5 Reasons Why You Should Drop Out Of University

As a young person and student myself, I have flirted with the idea of dropping out. Ultimately, I decided not to, but before you accuse me of hypocrisy and empty threats – hear me out. Young people today no longer deem university necessary, and this isn’t without reason. Student debt in the UK is currently around £101 billion, and this figure is expected to triple within the next 30 years. With 1 in 10 students dropping out in the first year the idea is by no means unheard of and why wouldn’t it be? Especially with the £20,000 in debt, you can expect to gain. The negative stigma attached to Dropping out has slowly dissipated – and with figureheads like Steve Jobs (Apple Founder), Bill Gates (Microsoft Founder), and Evan Williams (Twitter Founder) being drop-outs (and tremendously successful) you can understand why young people might be convinced. I decided not to drop-out solely because I’ve heard my university has good connections and will help me land a job in my field as soon as I finish, but then again, I could probably jump right into it now instead of delaying for three more years. However, I digress, so without further ado, here are 5 reasons why you should drop out of university.

I: You Hate it


“I thought it was useless, I was buying the books, I was buying the food, I paid for my room, and I was passing. But one day I realised I didn’t just dislike it, I hated it. And I didn’t need this debt.” -Journalism/Philosophy Dropout (Patrick Ball)

It might hit you one day, or not – but the day you realise you’re unhappy and you can somehow relate it to your course, I implore you to bail. If you’re not happy there, you have more to lose by staying then leaving.

II: Money Wasted


A degree costs and the sum is by no means small. I personally pay out roughly £21,000 a year by remaining here – that’s £9,000 on my course, and £11,000 on my maintenance loan (yes I study in London) and even this isn’t enough. I still have to work on the side. Now if I boil this down to a daily cost, I can eventually work out the cost I’m paying for each seminar or lecture – and realistically, I’m not getting value for money. The sessions that do benefit me and the degree I get at the end are meant to balance this out, however,  If you, like me, question the financial cost it may be time to repave your path.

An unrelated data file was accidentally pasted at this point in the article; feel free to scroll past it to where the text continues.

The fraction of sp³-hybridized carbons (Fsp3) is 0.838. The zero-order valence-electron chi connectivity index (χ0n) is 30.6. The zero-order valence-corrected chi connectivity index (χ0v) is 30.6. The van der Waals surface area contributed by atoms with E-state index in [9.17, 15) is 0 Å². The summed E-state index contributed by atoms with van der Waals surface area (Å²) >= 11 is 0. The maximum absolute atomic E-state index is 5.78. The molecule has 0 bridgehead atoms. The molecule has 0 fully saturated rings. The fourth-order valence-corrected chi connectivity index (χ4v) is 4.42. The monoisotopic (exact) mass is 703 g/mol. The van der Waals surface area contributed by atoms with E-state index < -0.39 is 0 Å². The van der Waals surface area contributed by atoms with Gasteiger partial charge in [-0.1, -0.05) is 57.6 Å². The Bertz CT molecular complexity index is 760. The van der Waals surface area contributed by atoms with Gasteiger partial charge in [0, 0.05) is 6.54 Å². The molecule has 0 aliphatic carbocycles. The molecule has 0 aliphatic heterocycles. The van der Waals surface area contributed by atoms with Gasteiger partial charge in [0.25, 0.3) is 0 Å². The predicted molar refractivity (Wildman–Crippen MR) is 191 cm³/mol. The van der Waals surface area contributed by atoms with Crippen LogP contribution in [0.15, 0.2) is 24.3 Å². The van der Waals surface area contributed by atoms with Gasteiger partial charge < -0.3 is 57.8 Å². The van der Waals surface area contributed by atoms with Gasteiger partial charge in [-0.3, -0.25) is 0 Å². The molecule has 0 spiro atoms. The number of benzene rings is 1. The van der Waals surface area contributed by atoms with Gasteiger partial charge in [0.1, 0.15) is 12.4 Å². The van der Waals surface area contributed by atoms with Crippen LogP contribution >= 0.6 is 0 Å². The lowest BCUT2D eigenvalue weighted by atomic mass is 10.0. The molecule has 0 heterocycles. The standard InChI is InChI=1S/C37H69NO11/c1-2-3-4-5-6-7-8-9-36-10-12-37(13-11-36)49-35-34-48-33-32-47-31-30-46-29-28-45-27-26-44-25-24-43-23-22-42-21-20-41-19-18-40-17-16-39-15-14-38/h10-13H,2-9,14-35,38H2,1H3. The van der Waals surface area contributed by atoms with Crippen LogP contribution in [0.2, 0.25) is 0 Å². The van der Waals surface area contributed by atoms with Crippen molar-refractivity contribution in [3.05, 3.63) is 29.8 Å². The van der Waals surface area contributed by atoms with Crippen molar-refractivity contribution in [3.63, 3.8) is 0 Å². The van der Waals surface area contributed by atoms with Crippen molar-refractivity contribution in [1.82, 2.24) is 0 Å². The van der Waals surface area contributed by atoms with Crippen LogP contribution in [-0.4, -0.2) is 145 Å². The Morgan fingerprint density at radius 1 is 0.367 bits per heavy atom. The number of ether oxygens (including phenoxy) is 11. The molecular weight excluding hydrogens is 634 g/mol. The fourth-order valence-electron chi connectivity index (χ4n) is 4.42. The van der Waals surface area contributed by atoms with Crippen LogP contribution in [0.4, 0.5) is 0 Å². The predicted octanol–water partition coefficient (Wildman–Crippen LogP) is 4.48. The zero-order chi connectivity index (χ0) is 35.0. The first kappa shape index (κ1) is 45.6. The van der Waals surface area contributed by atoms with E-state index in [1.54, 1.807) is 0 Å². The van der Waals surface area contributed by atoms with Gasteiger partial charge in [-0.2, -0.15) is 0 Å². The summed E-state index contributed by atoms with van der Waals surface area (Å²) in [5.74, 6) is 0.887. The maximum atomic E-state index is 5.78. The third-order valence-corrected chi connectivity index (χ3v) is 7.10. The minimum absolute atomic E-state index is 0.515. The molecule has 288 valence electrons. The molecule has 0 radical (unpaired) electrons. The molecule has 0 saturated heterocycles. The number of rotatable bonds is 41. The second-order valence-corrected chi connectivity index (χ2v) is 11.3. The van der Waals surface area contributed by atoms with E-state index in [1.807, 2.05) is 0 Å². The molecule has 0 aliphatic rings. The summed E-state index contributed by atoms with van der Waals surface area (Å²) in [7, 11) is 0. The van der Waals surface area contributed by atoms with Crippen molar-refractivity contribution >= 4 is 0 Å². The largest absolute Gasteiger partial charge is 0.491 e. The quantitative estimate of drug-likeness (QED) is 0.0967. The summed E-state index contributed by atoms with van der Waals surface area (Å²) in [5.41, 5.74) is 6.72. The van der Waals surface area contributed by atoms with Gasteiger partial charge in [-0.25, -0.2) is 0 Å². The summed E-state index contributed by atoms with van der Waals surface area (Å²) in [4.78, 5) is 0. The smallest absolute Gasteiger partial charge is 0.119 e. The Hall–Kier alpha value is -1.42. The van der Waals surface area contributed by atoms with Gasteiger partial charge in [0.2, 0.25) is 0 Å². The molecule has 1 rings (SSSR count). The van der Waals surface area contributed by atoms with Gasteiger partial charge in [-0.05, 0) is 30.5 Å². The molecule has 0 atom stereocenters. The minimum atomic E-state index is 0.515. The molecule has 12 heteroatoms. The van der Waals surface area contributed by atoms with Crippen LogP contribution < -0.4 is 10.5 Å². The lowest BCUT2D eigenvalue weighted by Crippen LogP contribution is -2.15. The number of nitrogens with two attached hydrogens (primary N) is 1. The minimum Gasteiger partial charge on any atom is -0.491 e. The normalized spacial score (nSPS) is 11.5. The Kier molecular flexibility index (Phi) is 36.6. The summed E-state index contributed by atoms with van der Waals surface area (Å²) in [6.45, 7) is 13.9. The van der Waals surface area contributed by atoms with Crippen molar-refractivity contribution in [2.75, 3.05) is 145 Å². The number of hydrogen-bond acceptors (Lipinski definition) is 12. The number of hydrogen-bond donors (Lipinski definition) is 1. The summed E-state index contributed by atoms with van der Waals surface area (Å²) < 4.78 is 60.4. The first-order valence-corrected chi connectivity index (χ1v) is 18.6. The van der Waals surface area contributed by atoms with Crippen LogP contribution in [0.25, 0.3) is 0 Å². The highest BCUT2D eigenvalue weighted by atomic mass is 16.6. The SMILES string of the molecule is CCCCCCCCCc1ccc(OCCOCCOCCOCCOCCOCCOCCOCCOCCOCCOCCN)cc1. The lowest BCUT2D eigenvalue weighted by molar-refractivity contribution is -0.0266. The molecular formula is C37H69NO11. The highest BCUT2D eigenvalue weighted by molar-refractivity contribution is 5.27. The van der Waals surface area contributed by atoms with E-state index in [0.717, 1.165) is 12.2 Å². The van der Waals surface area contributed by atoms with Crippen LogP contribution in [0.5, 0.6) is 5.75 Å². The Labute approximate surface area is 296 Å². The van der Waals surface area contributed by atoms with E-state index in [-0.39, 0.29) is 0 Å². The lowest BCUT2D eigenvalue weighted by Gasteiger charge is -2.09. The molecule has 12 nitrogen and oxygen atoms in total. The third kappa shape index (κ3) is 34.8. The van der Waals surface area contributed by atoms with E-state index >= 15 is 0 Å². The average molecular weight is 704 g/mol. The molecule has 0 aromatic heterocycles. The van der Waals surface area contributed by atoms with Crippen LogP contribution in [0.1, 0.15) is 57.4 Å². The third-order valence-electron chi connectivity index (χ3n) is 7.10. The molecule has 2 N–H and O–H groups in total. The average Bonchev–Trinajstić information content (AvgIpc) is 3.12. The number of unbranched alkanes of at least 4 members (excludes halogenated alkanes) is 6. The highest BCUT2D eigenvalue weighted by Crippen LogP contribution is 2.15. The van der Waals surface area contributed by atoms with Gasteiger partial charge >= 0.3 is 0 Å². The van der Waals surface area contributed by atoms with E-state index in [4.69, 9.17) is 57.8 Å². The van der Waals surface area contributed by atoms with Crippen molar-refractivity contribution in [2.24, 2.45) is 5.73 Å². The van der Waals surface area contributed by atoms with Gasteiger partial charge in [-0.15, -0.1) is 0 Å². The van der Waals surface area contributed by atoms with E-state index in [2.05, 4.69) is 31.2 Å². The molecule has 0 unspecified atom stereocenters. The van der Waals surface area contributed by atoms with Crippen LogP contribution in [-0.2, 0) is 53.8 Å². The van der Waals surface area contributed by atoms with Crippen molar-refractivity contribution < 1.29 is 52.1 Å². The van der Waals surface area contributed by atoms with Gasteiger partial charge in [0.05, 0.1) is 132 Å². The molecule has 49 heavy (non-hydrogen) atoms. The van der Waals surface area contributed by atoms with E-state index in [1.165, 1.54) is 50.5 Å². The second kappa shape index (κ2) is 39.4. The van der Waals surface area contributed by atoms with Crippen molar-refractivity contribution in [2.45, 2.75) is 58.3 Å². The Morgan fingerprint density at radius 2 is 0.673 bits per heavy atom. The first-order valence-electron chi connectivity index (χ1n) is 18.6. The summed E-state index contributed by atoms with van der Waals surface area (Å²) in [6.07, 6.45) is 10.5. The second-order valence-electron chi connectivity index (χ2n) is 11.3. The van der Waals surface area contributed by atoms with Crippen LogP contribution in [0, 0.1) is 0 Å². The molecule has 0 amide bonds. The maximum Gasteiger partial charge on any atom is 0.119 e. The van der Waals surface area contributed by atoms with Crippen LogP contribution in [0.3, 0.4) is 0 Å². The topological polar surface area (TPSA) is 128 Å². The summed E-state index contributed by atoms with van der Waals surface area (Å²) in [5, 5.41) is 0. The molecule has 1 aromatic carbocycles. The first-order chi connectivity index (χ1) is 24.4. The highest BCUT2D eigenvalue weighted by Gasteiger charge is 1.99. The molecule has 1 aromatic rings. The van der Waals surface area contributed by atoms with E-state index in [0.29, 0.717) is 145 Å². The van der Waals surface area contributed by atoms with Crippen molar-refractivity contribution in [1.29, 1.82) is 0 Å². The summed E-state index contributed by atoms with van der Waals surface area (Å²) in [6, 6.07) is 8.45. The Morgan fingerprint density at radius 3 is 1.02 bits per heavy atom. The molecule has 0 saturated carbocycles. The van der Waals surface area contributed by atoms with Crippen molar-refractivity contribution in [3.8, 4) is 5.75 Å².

III: No Motivation 


By Phoenix Cronin

This may stem from a lack of interest or the teaching technique, but if you find yourself pondering the big questions, looking out the window, or flat-faced with your headphones on (like our university student above) university may not be your strong suit. Even if you have a strong passion for your course, finding something else that motivates you will develop you better.

IV: Followed the Crowd


Whether it’s because you were trying to delay real life or just went with the crowd, being somewhere because you felt it was the right thing to do doesn’t mean it is the right thing for you. A lot of students go to university for the lifestyle, and although the lifestyle can be great if your foundation is a course you don’t eventually you will come to the realisation that the lifestyle isn’t worth the debt, and you would be better off changing lifestyle for a better course.

V: It’s just a degree


Sure, you’ll get a degree, but you’ll be amongst the millions of other graduates who have one. Setting yourself apart doesn’t come with the degree, and if you feel your skills can be honed better in real life experience – take the chance.

If you found this article useful and it made you stop to think, it’s possible you’re my intended audience. Don’t be rash and instead consider what you could do to make your experience more worthwhile.


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